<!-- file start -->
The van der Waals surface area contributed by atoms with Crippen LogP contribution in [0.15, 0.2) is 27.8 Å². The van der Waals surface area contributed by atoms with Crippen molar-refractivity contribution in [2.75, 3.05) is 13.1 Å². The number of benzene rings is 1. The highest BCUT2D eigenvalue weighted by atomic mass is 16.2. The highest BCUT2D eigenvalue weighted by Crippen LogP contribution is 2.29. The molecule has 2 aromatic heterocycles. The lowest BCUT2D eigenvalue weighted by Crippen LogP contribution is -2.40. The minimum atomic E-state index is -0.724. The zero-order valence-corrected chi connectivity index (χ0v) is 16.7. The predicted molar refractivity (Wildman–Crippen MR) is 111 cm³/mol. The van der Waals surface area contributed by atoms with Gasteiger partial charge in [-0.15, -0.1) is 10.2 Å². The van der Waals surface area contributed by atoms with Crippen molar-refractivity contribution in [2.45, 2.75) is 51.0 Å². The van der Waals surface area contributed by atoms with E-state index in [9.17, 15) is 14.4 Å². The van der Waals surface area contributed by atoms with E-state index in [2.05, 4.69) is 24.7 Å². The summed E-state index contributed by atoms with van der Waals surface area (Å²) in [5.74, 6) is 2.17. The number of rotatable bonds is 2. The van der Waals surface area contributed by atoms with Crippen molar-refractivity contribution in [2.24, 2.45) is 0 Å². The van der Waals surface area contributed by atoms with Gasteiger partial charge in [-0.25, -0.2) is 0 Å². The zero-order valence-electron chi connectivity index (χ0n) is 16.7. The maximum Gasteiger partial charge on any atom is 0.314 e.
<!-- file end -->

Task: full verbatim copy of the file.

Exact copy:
The van der Waals surface area contributed by atoms with Crippen LogP contribution in [0.15, 0.2) is 27.8 Å². The van der Waals surface area contributed by atoms with Crippen molar-refractivity contribution in [2.75, 3.05) is 13.1 Å². The number of benzene rings is 1. The highest BCUT2D eigenvalue weighted by atomic mass is 16.2. The highest BCUT2D eigenvalue weighted by Crippen LogP contribution is 2.29. The molecule has 2 aromatic heterocycles. The lowest BCUT2D eigenvalue weighted by Crippen LogP contribution is -2.40. The minimum atomic E-state index is -0.724. The zero-order valence-corrected chi connectivity index (χ0v) is 16.7. The predicted molar refractivity (Wildman–Crippen MR) is 111 cm³/mol. The van der Waals surface area contributed by atoms with Gasteiger partial charge in [-0.15, -0.1) is 10.2 Å². The van der Waals surface area contributed by atoms with Crippen molar-refractivity contribution in [2.45, 2.75) is 51.0 Å². The van der Waals surface area contributed by atoms with E-state index in [9.17, 15) is 14.4 Å². The van der Waals surface area contributed by atoms with E-state index in [2.05, 4.69) is 24.7 Å². The summed E-state index contributed by atoms with van der Waals surface area (Å²) in [5.74, 6) is 2.17. The number of rotatable bonds is 2. The van der Waals surface area contributed by atoms with Crippen molar-refractivity contribution in [2.24, 2.45) is 0 Å². The van der Waals surface area contributed by atoms with Gasteiger partial charge in [-0.25, -0.2) is 0 Å². The zero-order valence-electron chi connectivity index (χ0n) is 16.7. The maximum Gasteiger partial charge on any atom is 0.314 e.